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XII.

SUMMONS

1.

Cada vs. Time Saver

Whether there had been improper service of summons upon respondent Perez which renders the judgment by the NLRC against her null and void? No. Based on the foregoing rules, notices or summonses shall be served on the parties to the case personally. The same rule allows under special circumstances, that service of summons may be effected in accordance with the provisions of the Rules of Court. bviously, in this case, personal service of summons was not practicable. By respondent Perez’s own 34 admission, she was out of town during the entire proceedings before the Labor Arbiter. Given this admission, she would be unable to personally receive the summons and later the notices from the Labor Arbiter. While we are not unmindful of the NLRC rules which state that service of summons should be made personally, considering the circumstances in the instant case, we find that service 36 of summons at TSL, respondent Perez’s place of business, amounts to substantial compliance with the Rules. 2. Pascual vs. Pascual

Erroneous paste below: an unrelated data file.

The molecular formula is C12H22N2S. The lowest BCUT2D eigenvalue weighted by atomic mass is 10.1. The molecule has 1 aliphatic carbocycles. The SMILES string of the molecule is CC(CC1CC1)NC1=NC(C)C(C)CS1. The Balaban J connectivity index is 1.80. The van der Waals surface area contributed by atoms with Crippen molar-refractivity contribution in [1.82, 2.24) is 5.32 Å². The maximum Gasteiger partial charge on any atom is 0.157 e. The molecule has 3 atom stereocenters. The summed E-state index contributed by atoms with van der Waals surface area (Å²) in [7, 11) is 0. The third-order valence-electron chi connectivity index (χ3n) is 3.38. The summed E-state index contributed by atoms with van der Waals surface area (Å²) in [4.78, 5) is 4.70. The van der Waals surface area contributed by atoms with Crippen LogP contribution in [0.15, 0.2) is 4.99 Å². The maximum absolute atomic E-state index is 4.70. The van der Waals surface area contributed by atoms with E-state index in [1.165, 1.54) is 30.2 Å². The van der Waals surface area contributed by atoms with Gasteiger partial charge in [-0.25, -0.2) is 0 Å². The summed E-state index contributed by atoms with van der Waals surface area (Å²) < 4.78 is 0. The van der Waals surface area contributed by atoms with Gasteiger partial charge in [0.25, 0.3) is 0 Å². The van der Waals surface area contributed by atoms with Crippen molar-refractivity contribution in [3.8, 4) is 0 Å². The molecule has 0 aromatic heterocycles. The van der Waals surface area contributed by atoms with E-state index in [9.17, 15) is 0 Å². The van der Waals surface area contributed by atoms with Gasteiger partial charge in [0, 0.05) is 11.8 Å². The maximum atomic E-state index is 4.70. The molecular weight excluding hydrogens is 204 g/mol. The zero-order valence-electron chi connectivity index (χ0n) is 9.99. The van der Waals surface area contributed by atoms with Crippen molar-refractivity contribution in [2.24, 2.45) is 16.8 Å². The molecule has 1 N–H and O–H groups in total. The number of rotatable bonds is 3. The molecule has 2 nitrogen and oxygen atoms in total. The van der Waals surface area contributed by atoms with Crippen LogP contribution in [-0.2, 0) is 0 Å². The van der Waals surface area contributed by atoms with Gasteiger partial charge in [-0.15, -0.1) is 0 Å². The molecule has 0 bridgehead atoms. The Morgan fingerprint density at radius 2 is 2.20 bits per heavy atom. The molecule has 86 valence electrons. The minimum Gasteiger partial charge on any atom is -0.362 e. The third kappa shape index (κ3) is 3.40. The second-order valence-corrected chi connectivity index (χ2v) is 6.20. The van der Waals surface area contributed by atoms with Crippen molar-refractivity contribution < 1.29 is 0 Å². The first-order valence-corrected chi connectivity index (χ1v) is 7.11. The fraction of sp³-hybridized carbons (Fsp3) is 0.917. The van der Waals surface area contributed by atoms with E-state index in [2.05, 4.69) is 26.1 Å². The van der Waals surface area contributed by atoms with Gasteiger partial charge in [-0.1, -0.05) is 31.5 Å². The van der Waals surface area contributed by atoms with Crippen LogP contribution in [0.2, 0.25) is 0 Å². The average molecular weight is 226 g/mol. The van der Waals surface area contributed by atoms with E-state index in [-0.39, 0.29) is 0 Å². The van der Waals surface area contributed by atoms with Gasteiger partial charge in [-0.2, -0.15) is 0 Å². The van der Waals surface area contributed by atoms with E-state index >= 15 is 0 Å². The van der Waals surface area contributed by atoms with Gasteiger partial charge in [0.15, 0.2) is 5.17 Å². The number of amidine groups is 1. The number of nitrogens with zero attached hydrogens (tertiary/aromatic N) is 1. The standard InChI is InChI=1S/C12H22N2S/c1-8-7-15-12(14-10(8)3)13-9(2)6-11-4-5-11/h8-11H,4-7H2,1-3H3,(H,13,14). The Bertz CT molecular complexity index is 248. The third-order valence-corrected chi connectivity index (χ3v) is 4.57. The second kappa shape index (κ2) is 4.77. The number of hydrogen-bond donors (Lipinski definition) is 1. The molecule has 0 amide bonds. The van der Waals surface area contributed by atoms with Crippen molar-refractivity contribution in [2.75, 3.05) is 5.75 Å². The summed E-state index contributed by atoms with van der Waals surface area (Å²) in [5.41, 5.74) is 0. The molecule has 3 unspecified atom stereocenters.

failed. What then is a reasonable time for the sheriff to effect a personal service in order to demonstrate impossibility of prompt service? To the plaintiff, “reasonable time” means no more than seven (7) days since an expeditious processing of a complaint is what a plaintiff wants. To the sheriff, “reasonable time” means 15 to 30 days because at the end of the month, it is a practice for the branch clerk of court to require the sheriff to submit a return of the summons assigned to the sheriff for service. The Sheriff’s Return provides data to the Clerk of Court, which the clerk uses in the Monthly Report of Cases to be submitted to the Office of the Court Administrator within the first ten (10) days of the succeeding month. Thus, one month from the issuance of summons can be considered “reasonable time” with regard to personal service on the defendant. Sheriffs are asked to discharge their duties on the service of summons with due care, utmost diligence, and reasonable promptness and speed so as not to prejudice the expeditious dispensation of justice. Thus, they are enjoined to try their best efforts to accomplish personal service on defendant. On the other hand, since the defendant is expected to try to avoid and evade service of summons, the sheriff must be resourceful, persevering, canny, and diligent in serving the process on the defendant. For substituted service of summons to be available, there must be several attempts by the sheriff to personally serve the summons within a reasonable period [of one month] which eventually resulted in failure to prove impossibility of prompt service. “Several attempts” means at least three (3) tries, preferably on at least two different dates. In addition, the sheriff must cite why such efforts were unsuccessful. It is only then that impossibility of service can be confirmed or accepted. (2) Specific Details in the Return The sheriff must describe in the Return of Summons the facts and circumstances [26] surrounding the attempted personal service. The efforts made to find the defendant and the reasons behind the failure must be clearly narrated in detail in the Return. The date and time of the attempts on personal service, the inquiries made to locate the defendant, the name/s of the occupants of the alleged residence or house of defendant and all other acts done, though futile, to serve the summons on defendant must be specified in the Return to justify substituted service. The form on Sheriff’s Return of Summons on Substituted Service prescribed in the Handbook for Sheriffs published by the Philippine Judicial Academy requires a narration of the efforts made to [27] find the defendant personally and the fact of failure. Supreme Court Administrative Circular No. 5 dated November 9, 1989 requires that “impossibility of prompt service should be shown by stating the efforts made to find the defendant personally and the failure of such efforts,” which should be made in the proof of service. (3) A Person of Suitable Age and Discretion If the substituted service will be effected at defendant’s house or residence, it should [28] be left with a person of “suitable age and discretion then residing therein.” A person of suitable age and discretion is one who has attained the age of full legal capacity (18 years old) and is considered to have enough discernment to understand the importance of a summons. “Discretion” is defined as “the ability to make decisions which represent a responsible choice and for which an understanding of what is lawful, right or wise may [29] be presupposed”. Thus, to be of sufficient discretion, such person must know how to read and understand English to comprehend the import of the summons, and fully realize the need to deliver the summons and complaint to the defendant at the earliest possible time for the person to take appropriate action. Thus, the person must have the